pool table painted

What to Wear Wednesday: Spring Florals

Spring Floral 2017 Runway

If the runways are any indication of what’s to be hot this spring, we’ll continue to see a lot of stripes and graphic prints and metallic, but what’s back with a vengeance? Yup, spring florals!  And it couldn’t happen at a better time.  Nothing says spring like a feminine floral print.  The 2017 runways had all kinds of spring florals this year, both bold and daring ones and pretty and delicate ones.

Spring 2017 Runway Floral Prints

 

Lord knows nobody but celebrities can get away with wearing the whacky stuff straight off the runway, so here’s a few of my picks for how to do floral right this spring all of which are VERY accessible and all under $100.

Floral Tops

2017 spring floral tops

 

  1.  J Crew Silk Top in Vintage Floral     $60
  2.  Old Navy Floral Pintuck Swing Blouse      $24
  3.   Banana Republic Easy Care Off the Shoulder Floral Top   $88
  4.  Guess Dylan Blouse     $69 
  5.  ASOS Blouse in Floral Print with Ruffle Front        $55  

Floral Bottoms

spring 2017 floral pants and skirts

 

  1. Closet London Prom Satin Midi-Skirt     $91
  2.  Avery-Fit Bold Floral Crop      $59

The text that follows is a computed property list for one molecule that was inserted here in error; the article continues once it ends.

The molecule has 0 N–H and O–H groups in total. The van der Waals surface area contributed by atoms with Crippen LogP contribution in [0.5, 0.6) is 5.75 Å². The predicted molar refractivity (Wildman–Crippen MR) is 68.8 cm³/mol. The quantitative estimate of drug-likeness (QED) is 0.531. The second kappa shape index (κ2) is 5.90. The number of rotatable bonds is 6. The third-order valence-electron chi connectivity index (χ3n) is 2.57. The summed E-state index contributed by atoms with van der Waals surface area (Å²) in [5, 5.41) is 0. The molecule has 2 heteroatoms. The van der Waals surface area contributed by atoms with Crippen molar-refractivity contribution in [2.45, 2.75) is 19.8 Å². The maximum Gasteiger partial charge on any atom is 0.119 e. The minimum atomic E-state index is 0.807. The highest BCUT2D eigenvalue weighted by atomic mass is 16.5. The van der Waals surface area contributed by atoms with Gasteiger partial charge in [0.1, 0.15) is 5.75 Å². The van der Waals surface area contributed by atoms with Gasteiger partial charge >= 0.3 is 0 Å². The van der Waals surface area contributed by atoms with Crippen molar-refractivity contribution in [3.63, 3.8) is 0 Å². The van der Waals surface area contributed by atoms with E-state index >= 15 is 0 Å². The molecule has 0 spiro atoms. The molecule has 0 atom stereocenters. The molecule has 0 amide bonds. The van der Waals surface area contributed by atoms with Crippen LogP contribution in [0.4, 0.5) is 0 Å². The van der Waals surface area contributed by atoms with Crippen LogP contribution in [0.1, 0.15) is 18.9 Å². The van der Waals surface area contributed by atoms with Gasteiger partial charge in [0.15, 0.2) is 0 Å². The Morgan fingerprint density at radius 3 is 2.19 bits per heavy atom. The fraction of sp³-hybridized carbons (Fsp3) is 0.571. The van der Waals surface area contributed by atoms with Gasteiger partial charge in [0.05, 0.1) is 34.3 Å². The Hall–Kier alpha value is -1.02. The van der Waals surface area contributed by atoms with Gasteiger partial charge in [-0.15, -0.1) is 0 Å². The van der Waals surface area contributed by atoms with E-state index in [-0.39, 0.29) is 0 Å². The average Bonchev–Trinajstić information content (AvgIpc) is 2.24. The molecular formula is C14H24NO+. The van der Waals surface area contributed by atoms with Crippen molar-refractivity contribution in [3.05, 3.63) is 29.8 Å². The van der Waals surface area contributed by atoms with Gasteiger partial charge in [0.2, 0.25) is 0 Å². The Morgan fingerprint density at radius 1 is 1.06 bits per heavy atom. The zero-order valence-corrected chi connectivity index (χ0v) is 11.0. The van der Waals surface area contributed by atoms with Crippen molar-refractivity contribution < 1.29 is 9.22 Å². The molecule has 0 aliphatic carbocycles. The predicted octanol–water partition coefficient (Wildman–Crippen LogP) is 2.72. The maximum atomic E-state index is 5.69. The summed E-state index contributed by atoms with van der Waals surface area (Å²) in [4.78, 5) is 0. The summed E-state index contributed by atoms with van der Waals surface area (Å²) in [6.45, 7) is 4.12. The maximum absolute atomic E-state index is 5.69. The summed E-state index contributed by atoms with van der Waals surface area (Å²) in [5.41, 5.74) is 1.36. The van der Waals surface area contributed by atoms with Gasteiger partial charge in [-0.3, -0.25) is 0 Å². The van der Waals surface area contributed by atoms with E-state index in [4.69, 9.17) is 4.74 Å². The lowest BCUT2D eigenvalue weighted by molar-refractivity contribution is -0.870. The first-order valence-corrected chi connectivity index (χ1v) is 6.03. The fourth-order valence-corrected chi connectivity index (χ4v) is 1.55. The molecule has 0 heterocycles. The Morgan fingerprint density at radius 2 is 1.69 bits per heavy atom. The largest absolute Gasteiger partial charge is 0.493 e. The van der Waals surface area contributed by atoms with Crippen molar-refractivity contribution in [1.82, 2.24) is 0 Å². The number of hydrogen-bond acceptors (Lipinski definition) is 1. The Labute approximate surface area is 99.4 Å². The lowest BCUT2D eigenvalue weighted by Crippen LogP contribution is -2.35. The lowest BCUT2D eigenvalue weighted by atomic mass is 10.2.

3.  Samara Floral Print Maxi Skirt       $54
  4.  White House Black Market Floral Wide-Leg Pants      $70
  5.  Who What Wear Pleat Back Pencil Skirt       $28

And I’m not sure we all need 5 pairs of floral shoes, but I saw these and had to share – one pair in our closet is ok, right?  Okay, maybe two, one for dressy one for casual.

Floral Shoes

spring 2017 floral shoes

 

 

 

 

 

 

  1.  Nicole Miller Artelier Bardot Sandal    $90
  2.  Volley Australia Mid Cut    $70
pool table painted

DIY Thanksgiving Centerpiece

Last week we talked about Thanksgiving tablescapes.  One of the key elements of many of those gorgeous tables was a glorious centerpiece or floral arrangement, or even several floral moments on one table.  Lots of people are intimidated by arranging flowers.  I get it.  Truthfully it does take a little more finesse than just removing the cellophane and plopping them in a vase.   Understandably, lots of people shy away from DIY’ing it and just call up FTD and order a centerpiece.  While convenient, the problem with this is twofold.  One, they are sooo expensive and two, they never look like they do in the “representative” online photo.  They are usually crammed with cheap greens, foregoing the proper number of expensive flowers that you were supposed to get.  I’ll bet that if you try making your own arrangement once, you may never buy that expensive garbage ever again.  Here’s how you can DIY your Thanksgiving centerpiece!  I made 2 medium and 2 small arrangements, plus a leftover scrap arrangement for just $46 in flowers.  We have a flower wholesaler nearby where one can get virtually any flower, and their prices are pretty reasonable.  If you don’t have a wholesaler open to the public near you, you could do something similar with about 5 bunches of flowers from Costco or the grocery store, it may cost just a few more dollars.  For this arrangement, I picked up a bunch of orange spray roses (those are the mini-ones), a bunch of peach carnations (which, sadly, get a bad rap), a bunch of seeded eucalyptus, and a deep burgundy solidago (i.e. goldenrod).